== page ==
European Archives of Oto-Rhino-Laryngology

, Volume 274, Issue 10, pp 3773–3780 | Cite as

The association of lifetime physical inactivity with head and neck cancer: a hospital-based case–control analysis

  • Alexis J. Platek
  • Rikki A. Cannioto
  • John Lewis Etter
  • Jae Kim
  • Janine M. Joseph
  • Nicholas R. Gulati
  • Kristina L. Schmitt
  • Emily Callahan
  • Edgar Khachatryan
  • Ryan Nagy
  • Albina Minlikeeva
  • J. Brian Szender
  • Anurag K. Singh
  • Iris Danziger
  • Kirsten B. MoysichEmail author
Head and Neck


Despite mounting epidemiological evidence suggesting an inverse association between recreational physical activity and cancer risk, evidence associated with head and neck cancer is scant. We conducted a case–control analysis to examine the associations of lifetime physical inactivity with the risk of head and neck squamous cell carcinoma (HNSCC). We utilized data from the Patient Epidemiology Data System at Roswell Park Cancer Institute (RPCI). Participants included 246 patients with HNSCC and 504 cancer-free controls who received medical services at RPCI between 1990 and 1998. Participants were considered physically inactive if they did not participate in any regular, weekly recreational physical activity throughout their lifetime, prior to diagnosis. Multivariate logistic regression models were utilized to estimate odds ratios (OR) and 95% confidence intervals (CI) representing the association between lifetime physical inactivity and HNSCC risk. We observed a significant positive association between recreational physical inactivity and HNSCC risk (OR = 2.73, 95% CI 1.87–3.99, p < 0.001). In subgroup analyses by body mass index (BMI) (underweight/normal-weight: OR = 3.40, 95% CI 1.89–6.12, p < 0.001; overweight/obese: OR = 2.40, 95% CI 1.43–4.02, p < 0.001) and smoking status (former smoker: OR = 3.12, 95% CI 1.89–5.14, p < 0.001; never smoker: OR = 2.71, 95% CI 1.21–6.05, p = 0.020; current smoker: OR = 1.61, 95% CI 0.66–3.95, p = 0.300), significant positive associations were also observed. Results of the current analyses suggest that lifetime physical inactivity associates with HNSCC independent of BMI. In addition, physical inactivity may be a modifiable risk factor among never smokers. These data add to the growing body of evidence suggesting that physical inactivity may be an independent risk factor for cancer.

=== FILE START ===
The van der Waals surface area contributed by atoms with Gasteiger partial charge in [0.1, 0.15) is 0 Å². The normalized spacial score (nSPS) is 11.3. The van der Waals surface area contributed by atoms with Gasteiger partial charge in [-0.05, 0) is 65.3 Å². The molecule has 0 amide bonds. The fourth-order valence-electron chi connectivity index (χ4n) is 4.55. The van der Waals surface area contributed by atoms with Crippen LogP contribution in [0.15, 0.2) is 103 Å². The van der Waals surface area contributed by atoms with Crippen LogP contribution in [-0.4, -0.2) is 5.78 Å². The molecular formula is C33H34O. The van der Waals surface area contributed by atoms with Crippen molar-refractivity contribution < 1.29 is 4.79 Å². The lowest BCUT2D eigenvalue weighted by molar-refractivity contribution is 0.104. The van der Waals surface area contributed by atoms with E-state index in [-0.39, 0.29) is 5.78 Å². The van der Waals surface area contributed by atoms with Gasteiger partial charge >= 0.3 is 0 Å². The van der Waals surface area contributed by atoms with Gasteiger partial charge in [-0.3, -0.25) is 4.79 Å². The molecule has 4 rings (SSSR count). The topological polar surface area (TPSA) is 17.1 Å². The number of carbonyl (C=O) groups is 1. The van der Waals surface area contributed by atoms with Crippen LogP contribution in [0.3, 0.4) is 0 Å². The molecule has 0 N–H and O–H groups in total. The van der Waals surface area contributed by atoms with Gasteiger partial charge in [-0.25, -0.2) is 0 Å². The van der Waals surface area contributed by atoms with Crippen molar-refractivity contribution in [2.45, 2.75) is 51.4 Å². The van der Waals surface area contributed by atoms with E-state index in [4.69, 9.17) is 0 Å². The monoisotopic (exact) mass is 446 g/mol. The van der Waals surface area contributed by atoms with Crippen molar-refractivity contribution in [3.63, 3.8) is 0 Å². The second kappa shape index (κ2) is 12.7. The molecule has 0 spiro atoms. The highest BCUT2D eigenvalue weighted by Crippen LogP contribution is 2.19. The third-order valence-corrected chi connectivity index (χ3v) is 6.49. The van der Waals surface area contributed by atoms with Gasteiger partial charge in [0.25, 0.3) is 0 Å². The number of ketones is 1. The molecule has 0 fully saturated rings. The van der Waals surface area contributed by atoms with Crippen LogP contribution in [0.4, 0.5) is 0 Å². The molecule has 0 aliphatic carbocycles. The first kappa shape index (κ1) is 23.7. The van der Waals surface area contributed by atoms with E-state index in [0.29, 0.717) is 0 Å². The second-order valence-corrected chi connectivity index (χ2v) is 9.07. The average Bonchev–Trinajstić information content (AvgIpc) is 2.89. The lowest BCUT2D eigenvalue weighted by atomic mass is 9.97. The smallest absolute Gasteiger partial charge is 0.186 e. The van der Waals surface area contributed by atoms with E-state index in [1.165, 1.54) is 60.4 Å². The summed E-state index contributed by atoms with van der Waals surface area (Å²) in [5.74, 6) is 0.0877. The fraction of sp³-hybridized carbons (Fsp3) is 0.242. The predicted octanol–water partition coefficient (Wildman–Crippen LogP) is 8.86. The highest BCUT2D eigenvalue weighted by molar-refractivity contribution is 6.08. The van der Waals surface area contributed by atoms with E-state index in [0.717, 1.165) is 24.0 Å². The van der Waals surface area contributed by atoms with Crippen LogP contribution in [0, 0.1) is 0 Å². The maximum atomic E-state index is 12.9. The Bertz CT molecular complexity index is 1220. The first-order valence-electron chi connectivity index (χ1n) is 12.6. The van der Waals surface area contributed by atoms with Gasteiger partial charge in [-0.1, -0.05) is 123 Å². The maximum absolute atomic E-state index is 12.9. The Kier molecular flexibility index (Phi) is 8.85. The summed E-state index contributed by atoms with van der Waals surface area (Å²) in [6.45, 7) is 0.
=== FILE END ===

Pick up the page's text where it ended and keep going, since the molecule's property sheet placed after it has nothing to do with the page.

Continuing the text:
Head and neck cancer Physical activity Physical inactivity Recreational physical activity Cancer epidemiology 



Head and neck squamous cell carcinoma


Human papilloma virus


Body mass index


Roswell Park Cancer Institute


Patient epidemiology data system


Physical activity questionnaire


Statistical analysis system


Odds ratio


Confidence interval


Immunoglobulin A


International Head and Neck Cancer Epidemiology Consortium


Compliance with ethical standards

Ethics approval and consent to participate

The RPCI Institutional Review Board approved the conduct of this study, and all participants provided informed consent.


Kirsten B. Moysich was supported by New York State Department of Health (NYS DOH C019286). Nicholas R. Gulati, Kristina L. Schmitt, and Ryan Nagy were supported by the Roswell Alliance Foundation. J. Brian Szender was supported by the National Institutes of Health (NIH 5T32CA108456).

Conflict of interest

The authors declare that they have no conflict of interest.


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Copyright information

© Springer-Verlag GmbH Germany 2017

Authors and Affiliations

  • Alexis J. Platek
    • 1
  • Rikki A. Cannioto
    • 1
  • John Lewis Etter
    • 1
  • Jae Kim
    • 2
  • Janine M. Joseph
    • 1
  • Nicholas R. Gulati
    • 1
  • Kristina L. Schmitt
    • 1
  • Emily Callahan
    • 1
  • Edgar Khachatryan
    • 1
  • Ryan Nagy
    • 1
  • Albina Minlikeeva
    • 1
  • J. Brian Szender
    • 3
  • Anurag K. Singh
    • 4
  • Iris Danziger
    • 2
  • Kirsten B. Moysich
    • 1
    Email author
  1. 1.Department of Cancer Prevention and ControlRoswell Park Cancer InstituteBuffaloUSA
  2. 2.Department of OtolaryngologyUniversity at Buffalo Jacobs School of Medicine and Biomedical SciencesBuffaloUSA
  3. 3.Department of GynecologyRoswell Park Cancer InstituteBuffaloUSA
  4. 4.Department of Radiation MedicineRoswell Park Cancer InstituteBuffaloUSA

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